The Role Of The Roll

The weekend of epically awesome things continues.  Today I drove north. Out of my little Uptown apartment and a little out of my comfort zone to attend a workshop in Ashland, Ohio.  The workshop was hosted by a very talented group of writers and creatives that I met earlier this month, the North Central Ohio Writers (check out their Facebook page here).

The focus of the workshop today was using the character creation tools in the Dungeons & Dragons (D&D) gaming system to aid in character creation for other things you might be working on as an author.

I like D&D. I like to write. And I liked the folks I'd met from the NCOW group. Seemed like a no-brainer.  There was a brief moment of panic this morning where I thought I might have actually slept through my alarm and shot my window for the 80 minute drive. I would have had to given it some serious thought at that point--anyone who was late was automatically relegated to creating a Bard.  I'm thinking this makes more sense if you play D&D. Suffice to say, I didn't want to be late.

On the drive up I started thinking about the topic. Linking character creation in D&D to other writing wasn't quite the straight line that one might think.  The multiverse of Dungeons & Dragons has had 30 years to evolve. Character classes, racial traits, backgrounds---heck all manner of minutia has been developed over three decades to craft one of the most amazing role playing universes in the world.

Character creation in the gaming system starts as a very mechanical process. Six major attributes are populated with the results of rolls of the dice. There are twelve major classes of characters. Each has strengths and weaknesses that can be cultivated depending on the strength or weakness of the numbers rolled on the dice.

Thinking to my own stories, I currently have nothing written in which I have a monk, paladin, warlock, ranger, fighter, or any of the other D&D classes as characters. How the heck was this going to help? It wasn't like I could just roll the dice and build some magical awesome character for my particular flavor of writing--or was it?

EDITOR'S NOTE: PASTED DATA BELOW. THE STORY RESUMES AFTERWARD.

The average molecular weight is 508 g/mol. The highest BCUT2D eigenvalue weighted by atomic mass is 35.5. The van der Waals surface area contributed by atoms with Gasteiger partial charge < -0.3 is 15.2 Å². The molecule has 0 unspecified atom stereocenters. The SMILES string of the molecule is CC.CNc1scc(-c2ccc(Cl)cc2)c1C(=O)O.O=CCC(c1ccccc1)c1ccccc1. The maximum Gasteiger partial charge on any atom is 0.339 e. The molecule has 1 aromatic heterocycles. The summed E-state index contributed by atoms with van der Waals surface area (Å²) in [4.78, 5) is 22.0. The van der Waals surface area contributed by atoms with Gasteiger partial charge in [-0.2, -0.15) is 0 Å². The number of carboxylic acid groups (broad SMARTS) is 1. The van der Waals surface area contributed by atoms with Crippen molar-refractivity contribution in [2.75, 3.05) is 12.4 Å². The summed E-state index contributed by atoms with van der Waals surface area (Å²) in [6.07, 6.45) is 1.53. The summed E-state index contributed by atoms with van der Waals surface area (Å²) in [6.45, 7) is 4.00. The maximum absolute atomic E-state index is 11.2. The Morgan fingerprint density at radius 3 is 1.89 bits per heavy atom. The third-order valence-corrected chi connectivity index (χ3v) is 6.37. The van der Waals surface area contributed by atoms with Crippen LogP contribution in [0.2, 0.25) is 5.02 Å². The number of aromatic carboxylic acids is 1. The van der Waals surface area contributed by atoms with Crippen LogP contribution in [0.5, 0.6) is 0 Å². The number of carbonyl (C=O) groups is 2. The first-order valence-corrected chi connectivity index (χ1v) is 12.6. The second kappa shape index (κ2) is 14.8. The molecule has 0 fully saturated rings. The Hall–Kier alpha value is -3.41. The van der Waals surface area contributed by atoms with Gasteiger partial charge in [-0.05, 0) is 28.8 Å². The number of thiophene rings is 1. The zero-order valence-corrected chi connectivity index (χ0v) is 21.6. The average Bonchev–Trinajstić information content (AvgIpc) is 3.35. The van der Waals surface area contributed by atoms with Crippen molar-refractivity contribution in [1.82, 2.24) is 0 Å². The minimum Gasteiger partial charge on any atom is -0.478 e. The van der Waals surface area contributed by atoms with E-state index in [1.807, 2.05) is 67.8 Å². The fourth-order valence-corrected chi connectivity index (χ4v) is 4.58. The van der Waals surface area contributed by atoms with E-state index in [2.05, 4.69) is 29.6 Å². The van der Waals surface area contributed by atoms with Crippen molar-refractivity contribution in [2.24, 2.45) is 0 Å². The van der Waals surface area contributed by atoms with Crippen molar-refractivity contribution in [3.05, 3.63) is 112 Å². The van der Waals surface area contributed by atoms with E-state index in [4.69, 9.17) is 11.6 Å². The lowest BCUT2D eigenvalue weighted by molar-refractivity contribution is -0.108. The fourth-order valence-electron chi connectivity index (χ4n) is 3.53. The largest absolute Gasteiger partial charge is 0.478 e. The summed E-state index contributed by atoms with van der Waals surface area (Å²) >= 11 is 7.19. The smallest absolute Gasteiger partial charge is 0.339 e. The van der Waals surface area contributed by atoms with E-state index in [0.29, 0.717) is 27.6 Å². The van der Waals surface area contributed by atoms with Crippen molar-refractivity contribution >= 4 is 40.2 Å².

These thoughts were playing Red Rover in my brain bucket on the drive. When I got to the Ashland Public Library, I was greeted by happy faces. Some familiar, some new to me. I was greeted also by the smell of stew. As well as some delicious eggy potato concoction.  I knew the drive was worth it. I'm a simple man and food works. Add tasty food to my ability to get a D&D fix, and you've just added another notch in the belt of an already awesome weekend.

Things got underway and the character creation was in full swing after a brief discussion of the different types of classes available in the game. As I had played a couple of them, I spoke up and filled in some of the details of the classes in question.  And then the room became filled with 20 people rolling dice and the furtive sounds of pencils and erasers dancing wildly on the pre-printed character sheets.

I left my class and race to the whim of the dice and wound up with a Half-Elf Warlock named Bob Hooper. As I started plugging numbers in, I noticed something.  Within the Player's Handbook, which on first blush seems amazingly thorough, there was an underlying message.  The designers of the game were genius. At its core, Dungeon's and Dragon's and the scores of RPG (both tabletop and electronic) that followed was one simple truth from the creators: We have given you the basic constructs of the game...how you tell, live, or play the story however is completely up to you.